Tuesday, November 30, 2010

Sea kayaking desktop wallpaper calendar, December 2010.

December, resting at Rainbow Rock, Rhins of Galloway, after an exciting trip round the Mull!

The seakayakphoto.com December desktop wallpaper calendar (in a variety of screen resolutions) is available for download here.

We paddled off into the sunset in Loch Linnhe.

The River Lochy discharged us into Loch Linnhe, which stretched away to the SW and the distant Corran Narrows.

We soon came to Fort William, Scotland's outdoor capital. The town is not just a tourist centre it is also an unpretentious working place and so is not, perhaps, one of the most scenic of coastal towns.  It is hemmed in to a narrow ribbon of land by Loch Linnhe on one side and Ben Nevis on the other. The only space to build the town bypass was along the shore, the town shows its "derrière à la mer" as they say further south. To be fair, when they built the bypass, they did not demolish a curving street of "but and bens", nestling round a silver strand with peat smoke curling into the still highland air from their lums. Rather the bypass was built where the railway used to run! Neither is the town pier a tourist attraction. There was no funfair at the end of this long pier, only some heavy barges.

We left Fort William and set off down Loch Linnhe...

...it was a glorious winter evening as we...

...paddled off into the sunset.

Monday, November 29, 2010

Luncheon on a gravel bed in the River Lochy.

The sea lock of the Caledonian Canal opens to Loch Linnhe beside Corpach pier.

For a little while, the canal follows the shore and we paddled below some fishing boats.

We now crossed the head of loch Linnhe towards...

... Fort William. Unfortunately we turned left instead of right.

The first warning of our mistake was that the kayaks' seam lines were closer to the water, and talking of water, it was decidedly the lo-salt variety.

We had entered the River Lochy, which drains the wettest part of Scotland and so is quite big.

Being in a dryish spell, we paddled below great banks of shingle, which rather restricted our horizons.

It was quite surreal, every so often our eyes rose above the shingle bank and  suddenly the landscape was revealed to us. In this photo I am looking straight up Glen Nevis, where much of the shingle will have come from.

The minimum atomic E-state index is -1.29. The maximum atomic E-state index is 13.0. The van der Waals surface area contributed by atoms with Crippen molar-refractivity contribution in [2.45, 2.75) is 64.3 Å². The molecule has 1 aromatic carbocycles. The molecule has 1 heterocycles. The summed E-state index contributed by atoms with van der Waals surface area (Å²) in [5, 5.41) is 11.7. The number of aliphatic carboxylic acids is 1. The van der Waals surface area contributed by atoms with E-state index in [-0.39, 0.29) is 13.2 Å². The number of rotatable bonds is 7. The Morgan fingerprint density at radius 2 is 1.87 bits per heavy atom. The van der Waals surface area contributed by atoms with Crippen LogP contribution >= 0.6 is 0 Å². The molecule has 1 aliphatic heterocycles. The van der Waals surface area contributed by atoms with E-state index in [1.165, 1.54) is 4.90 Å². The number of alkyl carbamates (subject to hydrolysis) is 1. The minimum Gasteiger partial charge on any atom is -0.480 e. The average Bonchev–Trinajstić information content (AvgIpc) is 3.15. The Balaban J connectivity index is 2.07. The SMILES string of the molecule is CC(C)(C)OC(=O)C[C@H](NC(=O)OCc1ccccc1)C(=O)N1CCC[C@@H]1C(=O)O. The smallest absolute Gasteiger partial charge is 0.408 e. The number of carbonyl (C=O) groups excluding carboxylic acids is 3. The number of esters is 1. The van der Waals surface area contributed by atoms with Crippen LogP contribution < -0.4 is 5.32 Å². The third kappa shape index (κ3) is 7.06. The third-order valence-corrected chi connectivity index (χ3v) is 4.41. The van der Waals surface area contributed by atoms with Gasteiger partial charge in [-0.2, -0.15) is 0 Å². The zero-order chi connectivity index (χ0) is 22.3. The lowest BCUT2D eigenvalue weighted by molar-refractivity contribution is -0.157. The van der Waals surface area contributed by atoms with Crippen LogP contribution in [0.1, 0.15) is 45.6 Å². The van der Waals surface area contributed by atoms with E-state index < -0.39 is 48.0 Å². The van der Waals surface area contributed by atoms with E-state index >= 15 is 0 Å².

We eddy hopped upstream but eventually the current became too strong. We ferry glided across the main flow to take a break on a shingle bank in the middle of the river. Jim had hoped to get up to the "smelter play wave", where the water exits from the hydro power station that provides the electricity for the aluminium smelter. It opened in 1929. The pipes carry the water for 24 km under the mountains and exit from the slopes of Ben Nevis. The plant produces 40,000 tons of aluminium each year and employs about 174 people.

It was a well earned break for a luncheon on an exposed part of the river bed.

The view up Glen Nevis to Sgurr a' Mhaim (1099m) made this one of the best lunch spots ever. However our sojourn was cut short, the river was rising due to the high tide in Loch Linnhe and our little world steadily shrunk. It was time to go...

Sunday, November 28, 2010

Ben Nevis and Corpach Pier.

We had come to photograph Ben Nevis (1344m) and were not optimistic, given the thick cloud that had enveloped the upper slopes of Scotland's highest mountain during our approach. From November to January the mountain's summit is in the clouds for 80% of the time. So we could not believe our luck when a weather window opened and the summit and magnificent northern corrie were revealed.

The great northern corrie of Ben Nevis provides some of the finest rock and ice climbing in Scotland.

Photo from Library of Congress collection.

A weather observatory was built on the summit of  Ben Nevis in 1883 and hourly observations were made until it closed in 1904. It was designed by the lighthouse engineer Thomas Stevenson. He also invented the Stevenson screen to protect meteorological instruments in exposed places.  The observatory had a wooden tower to allow access when the building was buried in snow.

Corpach Pier was constructed between 1804 and 1806 to service the entrance to the Caledonian Canal, which was finally completed in 1822. A ferry connected Corpach to Fort William, which lies at the foot of Ben Nevis.

In the 1850's steamers began to bring tourists from Glasgow and Corpach developed as a tourist resort.

Saturday, November 27, 2010

Better days in Corpach.